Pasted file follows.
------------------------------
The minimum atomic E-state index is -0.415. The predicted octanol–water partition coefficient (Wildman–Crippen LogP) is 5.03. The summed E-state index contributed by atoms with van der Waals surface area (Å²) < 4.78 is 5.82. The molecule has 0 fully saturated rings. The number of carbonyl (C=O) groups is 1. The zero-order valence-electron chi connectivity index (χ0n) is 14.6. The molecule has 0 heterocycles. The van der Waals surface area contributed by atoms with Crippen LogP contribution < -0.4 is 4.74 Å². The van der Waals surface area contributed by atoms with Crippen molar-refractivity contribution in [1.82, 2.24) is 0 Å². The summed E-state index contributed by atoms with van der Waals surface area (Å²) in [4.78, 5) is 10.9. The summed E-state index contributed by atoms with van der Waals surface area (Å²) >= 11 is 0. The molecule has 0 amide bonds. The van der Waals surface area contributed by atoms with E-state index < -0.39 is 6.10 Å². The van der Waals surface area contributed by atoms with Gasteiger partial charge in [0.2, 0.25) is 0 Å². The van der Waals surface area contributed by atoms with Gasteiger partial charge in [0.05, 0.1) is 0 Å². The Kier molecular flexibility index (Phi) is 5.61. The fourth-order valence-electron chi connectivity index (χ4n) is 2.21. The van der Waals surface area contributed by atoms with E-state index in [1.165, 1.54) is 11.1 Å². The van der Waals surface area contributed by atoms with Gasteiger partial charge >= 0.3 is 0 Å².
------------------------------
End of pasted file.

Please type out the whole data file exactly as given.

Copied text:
The minimum atomic E-state index is -0.415. The predicted octanol–water partition coefficient (Wildman–Crippen LogP) is 5.03. The summed E-state index contributed by atoms with van der Waals surface area (Å²) < 4.78 is 5.82. The molecule has 0 fully saturated rings. The number of carbonyl (C=O) groups is 1. The zero-order valence-electron chi connectivity index (χ0n) is 14.6. The molecule has 0 heterocycles. The van der Waals surface area contributed by atoms with Crippen LogP contribution < -0.4 is 4.74 Å². The van der Waals surface area contributed by atoms with Crippen molar-refractivity contribution in [1.82, 2.24) is 0 Å². The summed E-state index contributed by atoms with van der Waals surface area (Å²) in [4.78, 5) is 10.9. The summed E-state index contributed by atoms with van der Waals surface area (Å²) >= 11 is 0. The molecule has 0 amide bonds. The van der Waals surface area contributed by atoms with E-state index < -0.39 is 6.10 Å². The van der Waals surface area contributed by atoms with Gasteiger partial charge in [0.2, 0.25) is 0 Å². The van der Waals surface area contributed by atoms with Gasteiger partial charge in [0.05, 0.1) is 0 Å². The Kier molecular flexibility index (Phi) is 5.61. The fourth-order valence-electron chi connectivity index (χ4n) is 2.21. The van der Waals surface area contributed by atoms with E-state index in [1.165, 1.54) is 11.1 Å². The van der Waals surface area contributed by atoms with Gasteiger partial charge >= 0.3 is 0 Å².